Review: Danny Schmidt ~ Man of Many Moons

Danny Schmidt.jpg
By Matt Watroba

Danny Schmidt
Man of Many Moons


Danny Schmidt caught my attention with a single cut," Esmee By The River," which appeared in an issue of Sing Out! Magazine several years ago. I was struck then by the sparse, almost fragile vocal performance, and the highly literate, deep image driven lyrics. On his seventh release, Man of Many Moons, I remain struck. There is no hiding for this artist on these eleven well-crafted tracks. The arrangements are bare and revealing. It's just Danny and guitar with bass, a tiny bit of piano and harmonica, and some haunting vocal support from fellow Red House artist, Carrie Elkin and Raina Rose. The songs center around the tricky concept of commitment, and the result is another glimpse into the complicated psyche of this talented, Austin-based emerging singer-songwriter.

With the exception of Bob Dylan's, "Buckets of Rain." The songs are all Danny's and, like Dylan's songs, they are mostly complicated word pictures that seem to come to life the more you listen. This is especially true of the first three tracks leading to the Dylan cover. The CD takes a lighter turn at this point including a twisted love song called "Ragtime Ragtime Blues," a daring venture, if you ask me. "Guilty By Association Blues" is the most political recorded Danny Schmidt song to date and "Almost Round the World" is the account of what happens when you sing political songs in a world connected by social media. Man of Many Moons ends with a song of simple advice about being careful of advice. "Know Thy Place" reminds us of the pitfalls of letting other people's fears block the path of wherever it is we're going.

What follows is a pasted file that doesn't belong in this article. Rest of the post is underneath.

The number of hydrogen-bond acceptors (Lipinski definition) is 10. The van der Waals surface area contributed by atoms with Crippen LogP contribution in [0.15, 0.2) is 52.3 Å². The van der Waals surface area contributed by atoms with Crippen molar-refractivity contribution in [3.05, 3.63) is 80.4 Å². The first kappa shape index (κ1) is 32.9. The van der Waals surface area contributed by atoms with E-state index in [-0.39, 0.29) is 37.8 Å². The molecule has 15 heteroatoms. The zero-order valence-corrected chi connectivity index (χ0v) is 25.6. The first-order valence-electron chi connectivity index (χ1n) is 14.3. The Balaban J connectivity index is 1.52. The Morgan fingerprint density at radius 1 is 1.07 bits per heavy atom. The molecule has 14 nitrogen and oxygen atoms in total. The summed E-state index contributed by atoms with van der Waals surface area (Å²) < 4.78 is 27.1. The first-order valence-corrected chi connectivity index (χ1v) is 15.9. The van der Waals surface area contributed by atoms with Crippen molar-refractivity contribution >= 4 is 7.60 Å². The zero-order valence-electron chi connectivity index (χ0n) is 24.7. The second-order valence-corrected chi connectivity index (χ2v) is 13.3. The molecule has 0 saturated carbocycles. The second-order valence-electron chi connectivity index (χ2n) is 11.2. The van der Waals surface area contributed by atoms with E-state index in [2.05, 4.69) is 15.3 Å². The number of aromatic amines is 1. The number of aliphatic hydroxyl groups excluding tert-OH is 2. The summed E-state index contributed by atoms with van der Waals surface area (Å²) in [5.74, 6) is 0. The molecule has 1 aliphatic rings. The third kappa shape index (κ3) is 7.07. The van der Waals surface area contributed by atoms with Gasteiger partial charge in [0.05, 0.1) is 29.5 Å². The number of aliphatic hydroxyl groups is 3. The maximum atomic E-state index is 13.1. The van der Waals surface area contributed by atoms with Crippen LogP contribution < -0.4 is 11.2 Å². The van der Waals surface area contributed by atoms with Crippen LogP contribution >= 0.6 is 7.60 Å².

Approach these songs as you would a great painting. Spend time with them. Walk around them. Stand back and then, just when you have it figured out, step closer until they envelope you. You won't be disappointed.

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